However, from what I've read online, there was much more to this story than that. It  happened at a public school. The comment was made to the student's friend as an aside, not as an actual part of the discussion. The teacher apparently has a history of bringing up homosexuality in his classes, and may have had some inflammatory material displayed in his classroom. As I suspected, the parents did indeed get a lawyer. And the school has reversed the suspension.

Lots to think about, in any case. Where should the line be between opinion and out-of-bounds?

Here's a link to a bunch of news articles on the case.

stolperia's profile pic

stolperia | (Level 1) Educator Emeritus

Posted on

I need to reemphasize the previous post's comments about the type and level of discussion that takes place in honors classes. If the students are truly advanced, they are thinking and processing and challenging each other and the teacher at levels far beyond anything that goes on in the "normal" classroom. The best way to handle comments that may appear to be out-of-line or inappropriate is not to jump on the speaker, but to rationally probe and extend the discussion to find the reasoning behind the comments. It's always there and usually leads to learning by everyone present.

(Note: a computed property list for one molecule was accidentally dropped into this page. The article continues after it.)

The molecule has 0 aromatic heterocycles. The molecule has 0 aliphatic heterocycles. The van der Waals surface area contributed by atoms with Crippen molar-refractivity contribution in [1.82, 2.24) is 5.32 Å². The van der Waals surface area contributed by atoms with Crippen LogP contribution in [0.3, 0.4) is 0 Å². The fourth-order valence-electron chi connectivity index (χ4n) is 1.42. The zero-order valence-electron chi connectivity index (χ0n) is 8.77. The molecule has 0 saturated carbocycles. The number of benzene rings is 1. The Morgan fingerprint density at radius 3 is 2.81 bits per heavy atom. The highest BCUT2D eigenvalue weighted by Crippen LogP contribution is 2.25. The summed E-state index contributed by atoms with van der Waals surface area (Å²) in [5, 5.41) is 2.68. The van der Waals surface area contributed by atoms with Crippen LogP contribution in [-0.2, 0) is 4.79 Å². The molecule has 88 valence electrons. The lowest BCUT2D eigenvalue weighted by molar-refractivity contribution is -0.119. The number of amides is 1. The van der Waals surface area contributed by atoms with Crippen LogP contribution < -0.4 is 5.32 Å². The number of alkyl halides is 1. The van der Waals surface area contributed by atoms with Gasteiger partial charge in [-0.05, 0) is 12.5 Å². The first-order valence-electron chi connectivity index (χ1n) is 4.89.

Without knowing details already mentioned, it's hard to truly comment on the article as presented, but it sounds like a drastic over-reaction on the part of school officials with very thin skins and very limited experience in dealing with students who want to challenge the status quo.

missy575's profile pic

missy575 | High School Teacher | (Level 1) Educator Emeritus